XSplit Logo
XSplit Logo

What is the New Twitch Meta and Should You Take Part?

Tyler LarsonTyler LarsonMay 10, 20223 mins read

There’s a (sort of) new player that raced to the top of the Twitch meta in 2021: the subathon. Not a new concept in live streaming, a ‘subathon’, combining the words subscription and marathon. This is where the streamer pledges to remain live as long as viewers continue subscribing to the channel. Its recent popularity among top-tier streamers brought it squarely into the spotlight in the first half of 2021. In this blog, we’ll consider this streaming meta (and more) and whether or not it should be followed.

Twitch meta goes mainstream

It’s likely now that even people who have never watched a Twitch stream at all know what a subathon is. This is largely down to Twitch streamer Ludwig Ahgren. They found themselves in the middle of a marathon stream that lasted a record-breaking 31 days. Their story was picked up by traditional outlets like the New York Times and the BBC, places where usually Twitch is discussed only in the context of parent company Amazon’s stock price. This news coverage shone a light on what seemed to be emerging as a new streaming meta – the use of subathons on streaming accounts of all sizes.

A streamer using a gaming keyboard with a large gaming PC in the background looking at gaming headsets to chase the next Twitch meta.
Photo by ELLA DON on Unsplash

Success breeds imitation

With Ludwig netting an eye-popping 1.6 million dollars (US) from subs and bits alone, as well as a significant amount of free publicity from his more than 700 hours live on Twitch. It wasn’t long before the platform’s most-watched streamer, xQc, confirmed their own plans to try and top it. xQc planned to go live for 60 days sometime in the near future and will looked to break many of the records Ludwig set. This included the mark for most subscribers which was sitting at over 282,000. This may not indicate a full-on subathon arms race taking over Twitch, but there’s no question that when one of the biggest names in live streaming does something, people will be watching.

Should I follow the Twitch Meta?

Streamers of all sizes have benefited from following the meta and running their own subathons. If you’re considering running one, remember you’re committing to being live for an unknown amount of time, so plan accordingly. While you probably won’t be stuck on camera for 31 days like Ludwig, subathon streams generally go much longer than the typical 5-8 hour Twitch stream.

The concept of a subathon, however, is not a new one. The Just Chatting category on Twitch provides ample opportunities for any streamer to potentially reach new followers and subs as part of the stream. With Just Chatting being the often dominant category on the Twitch channel page, this is typically where you’ll also quickly spot the emerging streaming meta (not related to specific games). But, whether it’s a subathon or the controversial hot tub streams also forming part of the Twitch meta, should you be chasing the meta?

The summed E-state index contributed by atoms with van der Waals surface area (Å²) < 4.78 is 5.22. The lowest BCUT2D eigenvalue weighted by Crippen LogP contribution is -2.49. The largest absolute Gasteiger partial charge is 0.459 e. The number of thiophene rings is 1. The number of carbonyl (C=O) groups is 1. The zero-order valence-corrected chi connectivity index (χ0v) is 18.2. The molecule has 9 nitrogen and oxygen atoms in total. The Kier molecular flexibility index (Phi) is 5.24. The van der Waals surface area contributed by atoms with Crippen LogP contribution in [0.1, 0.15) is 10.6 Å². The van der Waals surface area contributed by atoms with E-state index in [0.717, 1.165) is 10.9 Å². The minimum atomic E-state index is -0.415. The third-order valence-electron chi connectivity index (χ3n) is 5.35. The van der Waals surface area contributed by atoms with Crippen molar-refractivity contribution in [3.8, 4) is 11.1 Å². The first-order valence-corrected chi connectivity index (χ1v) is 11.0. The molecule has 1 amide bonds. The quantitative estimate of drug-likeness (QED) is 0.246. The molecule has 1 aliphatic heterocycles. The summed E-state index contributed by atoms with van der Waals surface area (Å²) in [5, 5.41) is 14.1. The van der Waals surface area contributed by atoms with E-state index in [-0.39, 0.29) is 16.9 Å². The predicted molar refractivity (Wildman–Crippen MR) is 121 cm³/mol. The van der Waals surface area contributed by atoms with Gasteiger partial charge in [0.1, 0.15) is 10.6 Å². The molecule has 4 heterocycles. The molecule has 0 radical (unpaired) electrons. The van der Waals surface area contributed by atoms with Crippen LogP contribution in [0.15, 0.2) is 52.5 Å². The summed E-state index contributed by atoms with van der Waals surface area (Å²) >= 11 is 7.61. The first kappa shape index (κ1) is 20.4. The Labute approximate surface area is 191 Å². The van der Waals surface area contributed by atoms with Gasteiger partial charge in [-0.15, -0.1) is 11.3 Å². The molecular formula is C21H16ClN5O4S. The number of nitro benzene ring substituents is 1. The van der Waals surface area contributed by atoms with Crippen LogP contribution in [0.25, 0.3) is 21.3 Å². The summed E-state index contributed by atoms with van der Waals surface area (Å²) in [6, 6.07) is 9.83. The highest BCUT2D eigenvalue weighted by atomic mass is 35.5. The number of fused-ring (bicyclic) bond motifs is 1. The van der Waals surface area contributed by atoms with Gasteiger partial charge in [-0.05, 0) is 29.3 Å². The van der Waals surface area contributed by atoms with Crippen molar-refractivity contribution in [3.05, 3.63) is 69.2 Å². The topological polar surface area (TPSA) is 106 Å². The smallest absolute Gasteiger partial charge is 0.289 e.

Staying true to yourself

Of course, chasing any short-term trend isn’t a recipe for long-term success. No matter how compelling it may look in the moment. Subathons in particular provide diminishing returns to viewers as the novelty wears off. Also, an obvious burnout threat for the streamers themselves due to the effort required. This example may seem self-evident to many experienced creators, but consider also the case of Among Us. Consistently one of the most-watched and streamed games on Twitch in 2020, it’s lost nearly 60% of its audience as viewers and streamers alike cooled on it.

The lesson here is clear: use trending content as a tool, but don’t make chasing it core to your streaming strategy. Instead, bet hard on your ability to build an audience around games and content that you have a lasting passion for. This way, you also avoid following trends and streaming games or activities you don’t actually enjoy, which contributes significantly to the feeling of burnout.

Between the public attention around subathons driven by Ludwig and xQc and their direct short-term benefits to streamers, it’s likely they’re here to stay as a major part of the Twitch meta in 2022. But instead of chasing the meta, why not consider other ways to build an audience for your stream?

Tyler Larson
Tyler LarsonTyler is a video industry veteran and livestreaming consultant. In his spare time, he enjoys reading, coaching sports, and futilely trying to play through every game in his Steam library.More from this Author